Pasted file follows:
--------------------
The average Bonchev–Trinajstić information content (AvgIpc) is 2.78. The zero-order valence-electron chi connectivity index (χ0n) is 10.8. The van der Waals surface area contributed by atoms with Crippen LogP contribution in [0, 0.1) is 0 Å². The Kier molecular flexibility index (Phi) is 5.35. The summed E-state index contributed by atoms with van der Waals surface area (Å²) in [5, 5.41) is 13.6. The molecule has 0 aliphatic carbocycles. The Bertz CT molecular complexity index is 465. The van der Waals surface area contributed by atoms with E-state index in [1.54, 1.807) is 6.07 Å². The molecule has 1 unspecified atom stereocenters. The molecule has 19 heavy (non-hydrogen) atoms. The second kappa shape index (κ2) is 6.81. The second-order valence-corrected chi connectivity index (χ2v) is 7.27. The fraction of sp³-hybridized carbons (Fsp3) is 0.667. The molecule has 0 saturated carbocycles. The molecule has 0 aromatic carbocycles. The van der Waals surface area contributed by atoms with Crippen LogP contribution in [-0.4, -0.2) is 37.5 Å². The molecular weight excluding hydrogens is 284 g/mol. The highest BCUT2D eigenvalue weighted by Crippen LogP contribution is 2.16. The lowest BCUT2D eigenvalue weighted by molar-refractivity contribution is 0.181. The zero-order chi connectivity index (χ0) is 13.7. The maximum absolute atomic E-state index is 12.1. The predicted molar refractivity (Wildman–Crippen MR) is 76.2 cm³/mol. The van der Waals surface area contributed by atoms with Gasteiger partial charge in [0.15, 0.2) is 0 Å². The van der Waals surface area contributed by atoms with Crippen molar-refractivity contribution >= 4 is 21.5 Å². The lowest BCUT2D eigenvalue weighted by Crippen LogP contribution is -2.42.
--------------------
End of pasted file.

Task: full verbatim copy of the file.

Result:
The average Bonchev–Trinajstić information content (AvgIpc) is 2.78. The zero-order valence-electron chi connectivity index (χ0n) is 10.8. The van der Waals surface area contributed by atoms with Crippen LogP contribution in [0, 0.1) is 0 Å². The Kier molecular flexibility index (Phi) is 5.35. The summed E-state index contributed by atoms with van der Waals surface area (Å²) in [5, 5.41) is 13.6. The molecule has 0 aliphatic carbocycles. The Bertz CT molecular complexity index is 465. The van der Waals surface area contributed by atoms with E-state index in [1.54, 1.807) is 6.07 Å². The molecule has 1 unspecified atom stereocenters. The molecule has 19 heavy (non-hydrogen) atoms. The second kappa shape index (κ2) is 6.81. The second-order valence-corrected chi connectivity index (χ2v) is 7.27. The fraction of sp³-hybridized carbons (Fsp3) is 0.667. The molecule has 0 saturated carbocycles. The molecule has 0 aromatic carbocycles. The van der Waals surface area contributed by atoms with Crippen LogP contribution in [-0.4, -0.2) is 37.5 Å². The molecular weight excluding hydrogens is 284 g/mol. The highest BCUT2D eigenvalue weighted by Crippen LogP contribution is 2.16. The lowest BCUT2D eigenvalue weighted by molar-refractivity contribution is 0.181. The zero-order chi connectivity index (χ0) is 13.7. The maximum absolute atomic E-state index is 12.1. The predicted molar refractivity (Wildman–Crippen MR) is 76.2 cm³/mol. The van der Waals surface area contributed by atoms with Gasteiger partial charge in [0.15, 0.2) is 0 Å². The van der Waals surface area contributed by atoms with Crippen molar-refractivity contribution >= 4 is 21.5 Å². The lowest BCUT2D eigenvalue weighted by Crippen LogP contribution is -2.42.